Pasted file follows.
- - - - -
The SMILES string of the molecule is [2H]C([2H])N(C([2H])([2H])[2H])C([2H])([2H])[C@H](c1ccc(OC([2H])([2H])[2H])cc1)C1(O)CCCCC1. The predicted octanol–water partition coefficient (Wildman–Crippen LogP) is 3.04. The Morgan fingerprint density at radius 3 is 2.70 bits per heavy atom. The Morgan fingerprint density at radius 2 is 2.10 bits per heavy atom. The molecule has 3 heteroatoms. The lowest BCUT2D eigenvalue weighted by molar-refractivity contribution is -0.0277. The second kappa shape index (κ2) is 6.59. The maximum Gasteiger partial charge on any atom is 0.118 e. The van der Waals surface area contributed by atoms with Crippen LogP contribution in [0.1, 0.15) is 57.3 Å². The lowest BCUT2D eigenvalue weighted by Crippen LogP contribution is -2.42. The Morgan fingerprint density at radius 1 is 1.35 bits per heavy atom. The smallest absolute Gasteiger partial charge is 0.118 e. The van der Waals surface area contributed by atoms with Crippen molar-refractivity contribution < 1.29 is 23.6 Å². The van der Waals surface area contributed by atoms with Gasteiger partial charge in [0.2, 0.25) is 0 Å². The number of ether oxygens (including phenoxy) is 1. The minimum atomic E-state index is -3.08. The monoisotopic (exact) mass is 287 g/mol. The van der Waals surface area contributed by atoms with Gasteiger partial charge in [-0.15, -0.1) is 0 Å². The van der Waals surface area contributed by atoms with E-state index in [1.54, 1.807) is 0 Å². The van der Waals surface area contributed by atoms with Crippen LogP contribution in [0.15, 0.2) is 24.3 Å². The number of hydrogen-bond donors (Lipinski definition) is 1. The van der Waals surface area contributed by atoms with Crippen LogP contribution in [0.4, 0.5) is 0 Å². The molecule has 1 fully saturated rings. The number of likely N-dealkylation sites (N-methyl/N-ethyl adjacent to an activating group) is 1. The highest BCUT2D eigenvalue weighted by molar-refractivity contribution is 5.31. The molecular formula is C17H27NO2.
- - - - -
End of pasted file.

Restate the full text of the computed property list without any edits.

The SMILES string of the molecule is [2H]C([2H])N(C([2H])([2H])[2H])C([2H])([2H])[C@H](c1ccc(OC([2H])([2H])[2H])cc1)C1(O)CCCCC1. The predicted octanol–water partition coefficient (Wildman–Crippen LogP) is 3.04. The Morgan fingerprint density at radius 3 is 2.70 bits per heavy atom. The Morgan fingerprint density at radius 2 is 2.10 bits per heavy atom. The molecule has 3 heteroatoms. The lowest BCUT2D eigenvalue weighted by molar-refractivity contribution is -0.0277. The second kappa shape index (κ2) is 6.59. The maximum Gasteiger partial charge on any atom is 0.118 e. The van der Waals surface area contributed by atoms with Crippen LogP contribution in [0.1, 0.15) is 57.3 Å². The lowest BCUT2D eigenvalue weighted by Crippen LogP contribution is -2.42. The Morgan fingerprint density at radius 1 is 1.35 bits per heavy atom. The smallest absolute Gasteiger partial charge is 0.118 e. The van der Waals surface area contributed by atoms with Crippen molar-refractivity contribution < 1.29 is 23.6 Å². The van der Waals surface area contributed by atoms with Gasteiger partial charge in [0.2, 0.25) is 0 Å². The number of ether oxygens (including phenoxy) is 1. The minimum atomic E-state index is -3.08. The monoisotopic (exact) mass is 287 g/mol. The van der Waals surface area contributed by atoms with Gasteiger partial charge in [-0.15, -0.1) is 0 Å². The van der Waals surface area contributed by atoms with E-state index in [1.54, 1.807) is 0 Å². The van der Waals surface area contributed by atoms with Crippen LogP contribution in [0.15, 0.2) is 24.3 Å². The number of hydrogen-bond donors (Lipinski definition) is 1. The van der Waals surface area contributed by atoms with Crippen LogP contribution in [0.4, 0.5) is 0 Å². The molecule has 1 fully saturated rings. The number of likely N-dealkylation sites (N-methyl/N-ethyl adjacent to an activating group) is 1. The highest BCUT2D eigenvalue weighted by molar-refractivity contribution is 5.31. The molecular formula is C17H27NO2.